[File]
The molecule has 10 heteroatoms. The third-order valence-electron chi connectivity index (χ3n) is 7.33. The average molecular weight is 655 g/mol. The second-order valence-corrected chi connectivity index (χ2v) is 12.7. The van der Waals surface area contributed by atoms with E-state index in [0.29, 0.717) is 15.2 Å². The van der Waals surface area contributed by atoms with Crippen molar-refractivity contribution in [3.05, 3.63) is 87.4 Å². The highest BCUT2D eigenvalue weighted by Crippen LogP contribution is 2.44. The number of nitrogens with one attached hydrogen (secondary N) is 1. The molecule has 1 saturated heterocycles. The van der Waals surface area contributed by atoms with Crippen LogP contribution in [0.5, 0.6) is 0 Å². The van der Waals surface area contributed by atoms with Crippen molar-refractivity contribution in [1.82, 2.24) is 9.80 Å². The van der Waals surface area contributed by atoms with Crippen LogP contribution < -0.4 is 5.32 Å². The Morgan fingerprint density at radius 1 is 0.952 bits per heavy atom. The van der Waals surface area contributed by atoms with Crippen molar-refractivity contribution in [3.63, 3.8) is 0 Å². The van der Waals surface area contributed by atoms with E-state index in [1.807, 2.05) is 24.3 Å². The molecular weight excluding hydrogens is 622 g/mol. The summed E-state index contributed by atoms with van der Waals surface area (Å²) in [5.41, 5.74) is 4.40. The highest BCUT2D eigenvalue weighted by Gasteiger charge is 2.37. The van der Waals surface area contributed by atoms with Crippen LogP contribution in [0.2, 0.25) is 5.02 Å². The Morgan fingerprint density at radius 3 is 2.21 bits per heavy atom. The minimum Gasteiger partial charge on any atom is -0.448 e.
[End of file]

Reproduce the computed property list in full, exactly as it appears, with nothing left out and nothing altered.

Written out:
The molecule has 10 heteroatoms. The third-order valence-electron chi connectivity index (χ3n) is 7.33. The average molecular weight is 655 g/mol. The second-order valence-corrected chi connectivity index (χ2v) is 12.7. The van der Waals surface area contributed by atoms with E-state index in [0.29, 0.717) is 15.2 Å². The van der Waals surface area contributed by atoms with Crippen molar-refractivity contribution in [3.05, 3.63) is 87.4 Å². The highest BCUT2D eigenvalue weighted by Crippen LogP contribution is 2.44. The number of nitrogens with one attached hydrogen (secondary N) is 1. The molecule has 1 saturated heterocycles. The van der Waals surface area contributed by atoms with Crippen LogP contribution in [0.5, 0.6) is 0 Å². The van der Waals surface area contributed by atoms with Crippen molar-refractivity contribution in [1.82, 2.24) is 9.80 Å². The van der Waals surface area contributed by atoms with Crippen LogP contribution < -0.4 is 5.32 Å². The Morgan fingerprint density at radius 1 is 0.952 bits per heavy atom. The van der Waals surface area contributed by atoms with Crippen molar-refractivity contribution in [3.63, 3.8) is 0 Å². The van der Waals surface area contributed by atoms with E-state index in [1.807, 2.05) is 24.3 Å². The molecular weight excluding hydrogens is 622 g/mol. The summed E-state index contributed by atoms with van der Waals surface area (Å²) in [5.41, 5.74) is 4.40. The highest BCUT2D eigenvalue weighted by Gasteiger charge is 2.37. The van der Waals surface area contributed by atoms with Crippen LogP contribution in [0.2, 0.25) is 5.02 Å². The Morgan fingerprint density at radius 3 is 2.21 bits per heavy atom. The minimum Gasteiger partial charge on any atom is -0.448 e.